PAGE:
The Science Behind 'Brain Training'

Increasing fluid intelligence has proven beneficial for people diagnosed with ADHD, and selling memory improvement is a big business. Are the claims overheated? 

In 2002, Torkel Klingberg, a psychologist at Sweden’s Karolinska Institute, published a study involving 14 children with attention deficit hyperactivity disorder. All of the children were asked to spend a total of 10.5 hours, over five weeks, practicing computerized games that put demands on their working memory—their moment-by-moment attention and ability to juggle and analyze the objects of their attention.

Seven of the children played the games only at the beginner’s level; for the other seven, the games became progressively harder as the children got better. At the study’s end, the group who trained progressively not only improved on the games, but also on other measures of working memory. Their hyperactivity, as measured by head movement, lessened. And incredibly, even bizarrely by the standards of orthodoxy then holding sway, they also did much better on the Raven’s progressive matrices, long regarded as psychology’s single best measure of fluid intelligence. If the results were to be believed, the kids had gotten smarter.

At first scoffed at, the little study has since led to dozens of other studies (15 of them listed here) aimed at replicating and expanding its finding. It also quickly led Klingberg and the Karolinska Institute to form a company, Cogmed, to turn working-memory training into a business. The initial target market was children with ADHD, whose parents hoped to find something other than drugs to improve their children’s attention; but soon the market expanded to treatments for both adults and children with a variety of cognitive disorders. By 2010, in a step suggesting just how vast a business this brain training could be, Cogmed was sold to Pearson, the largest education company in the world.

“Cogmed is a leader in the emerging field of evidence-based cognitive training,” the company states on its website. “We have scientifically validated research showing that Cogmed training provides substantial and lasting improvements in attention for people with poor working memory—in all age groups. That makes Cogmed’s products the best-validated products on the market.”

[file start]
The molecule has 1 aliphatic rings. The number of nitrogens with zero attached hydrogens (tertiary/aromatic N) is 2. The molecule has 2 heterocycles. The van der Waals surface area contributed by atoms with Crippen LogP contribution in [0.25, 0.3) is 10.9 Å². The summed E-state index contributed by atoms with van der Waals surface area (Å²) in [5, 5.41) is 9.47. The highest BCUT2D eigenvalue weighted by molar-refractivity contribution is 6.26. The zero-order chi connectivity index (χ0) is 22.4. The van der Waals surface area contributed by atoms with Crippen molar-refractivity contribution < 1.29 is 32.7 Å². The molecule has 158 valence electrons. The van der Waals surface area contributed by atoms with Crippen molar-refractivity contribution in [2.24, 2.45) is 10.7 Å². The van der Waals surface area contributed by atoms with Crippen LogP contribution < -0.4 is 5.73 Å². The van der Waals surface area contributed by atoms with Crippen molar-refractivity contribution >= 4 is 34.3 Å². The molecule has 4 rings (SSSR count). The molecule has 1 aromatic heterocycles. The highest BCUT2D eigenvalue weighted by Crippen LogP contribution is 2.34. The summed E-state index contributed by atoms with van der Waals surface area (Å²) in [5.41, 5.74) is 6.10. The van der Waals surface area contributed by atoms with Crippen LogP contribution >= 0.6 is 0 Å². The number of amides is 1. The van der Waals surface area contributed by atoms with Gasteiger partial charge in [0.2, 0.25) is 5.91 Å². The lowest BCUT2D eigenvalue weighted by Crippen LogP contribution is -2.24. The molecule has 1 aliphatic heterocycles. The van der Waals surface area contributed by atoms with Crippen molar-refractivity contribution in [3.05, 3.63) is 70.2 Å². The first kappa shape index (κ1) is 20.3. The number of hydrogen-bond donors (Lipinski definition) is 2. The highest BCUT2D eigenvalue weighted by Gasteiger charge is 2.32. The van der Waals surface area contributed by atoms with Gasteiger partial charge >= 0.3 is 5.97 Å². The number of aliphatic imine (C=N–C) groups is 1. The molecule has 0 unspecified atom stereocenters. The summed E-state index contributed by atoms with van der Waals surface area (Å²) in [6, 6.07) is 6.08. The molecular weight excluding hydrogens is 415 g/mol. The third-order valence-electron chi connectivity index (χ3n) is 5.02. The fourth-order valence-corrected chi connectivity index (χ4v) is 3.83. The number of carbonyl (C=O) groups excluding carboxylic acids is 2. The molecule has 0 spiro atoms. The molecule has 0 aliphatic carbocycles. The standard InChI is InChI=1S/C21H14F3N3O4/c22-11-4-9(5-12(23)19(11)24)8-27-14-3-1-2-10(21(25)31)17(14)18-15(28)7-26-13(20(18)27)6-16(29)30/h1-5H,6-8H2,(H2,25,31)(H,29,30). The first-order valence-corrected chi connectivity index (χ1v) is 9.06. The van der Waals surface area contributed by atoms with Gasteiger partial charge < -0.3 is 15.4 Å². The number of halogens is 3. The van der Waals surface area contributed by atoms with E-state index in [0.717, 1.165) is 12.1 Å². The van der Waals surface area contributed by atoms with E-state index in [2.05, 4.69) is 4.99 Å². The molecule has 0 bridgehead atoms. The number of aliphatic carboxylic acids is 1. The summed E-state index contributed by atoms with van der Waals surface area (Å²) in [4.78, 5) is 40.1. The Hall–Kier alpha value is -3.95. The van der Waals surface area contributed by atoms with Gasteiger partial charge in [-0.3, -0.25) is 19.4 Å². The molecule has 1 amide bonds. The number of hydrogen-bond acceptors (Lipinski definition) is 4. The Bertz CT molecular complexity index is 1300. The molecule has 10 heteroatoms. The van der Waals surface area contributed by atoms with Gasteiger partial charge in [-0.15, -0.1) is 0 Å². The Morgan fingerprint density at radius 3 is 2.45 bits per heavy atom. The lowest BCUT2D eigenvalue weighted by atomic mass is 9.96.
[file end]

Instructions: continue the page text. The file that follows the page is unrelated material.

Aren’t claims like this rather overheated? I posed that question to Klingberg at Joe Coffee, a tiny, crowded coffee shop on West 23rd Street in Manhattan, where he was in town to give a talk at Columbia University. He wore a black leather jacket and a momentary scowl, having heard such critical questions many times before.

“Yeah, well,” he said with a shrug. “We did start to do research in 1999. Of course you can say that we still don’t have—we should wait another 10 years until we have thousands of participants. This is a general problem with cognitive training studies that we don’t have these huge studies that drug companies have. On the other hand, this is not something that is dangerous.”

He pointed out that Cogmed claims only that it can improve working memory, not fluid intelligence per se—even though many studies have found that working memory and fluid intelligence are closely related.

“What we see, over and over again,” he said, “is improvement of working memory and also of attention, including attention in everyday life. This is not everything, but it’s good enough for me if we can have that. Working-memory problems and attention problems are huge for many children and adults. Right now I don’t have any financial interest in Cogmed anymore. The influence I have had over Cogmed has been to make them very cautious. They don’t make claims about rejuvenating your brain or improving intelligence.”

I asked him to describe exactly what kind of computerized training tasks Cogmed offers.

“There are 12 tasks,” he said. “They’re all visuospatial. The role of attention in working memory almost always has a spatial dimension. When you’re paying attention—even when you’re paying attention to me talking here in this café—there’s a spatial component. When there’s a loud noise, you might shift your attention to where it’s coming from. Being able to maintain your spatial focus on me is important for you right now. Even though it’s words coming from me, there’s an important component of space. So if you can improve the stability of that spatial aspect, you will be better at visuospatial tasks and be better at keeping your focus on me rather than on that noise over there.”

Still wanting a better sense of the exercises Cogmed offers, I scheduled a meeting with a clinical psychologist, Nicole Garcia, who offers the training just a few miles from my home in Montclair, New Jersey. She allowed me to sit down at her computer to play a handful of the games. (She emphasized that Cogmed calls them “training tasks,” not games. But they looked like games to me.)

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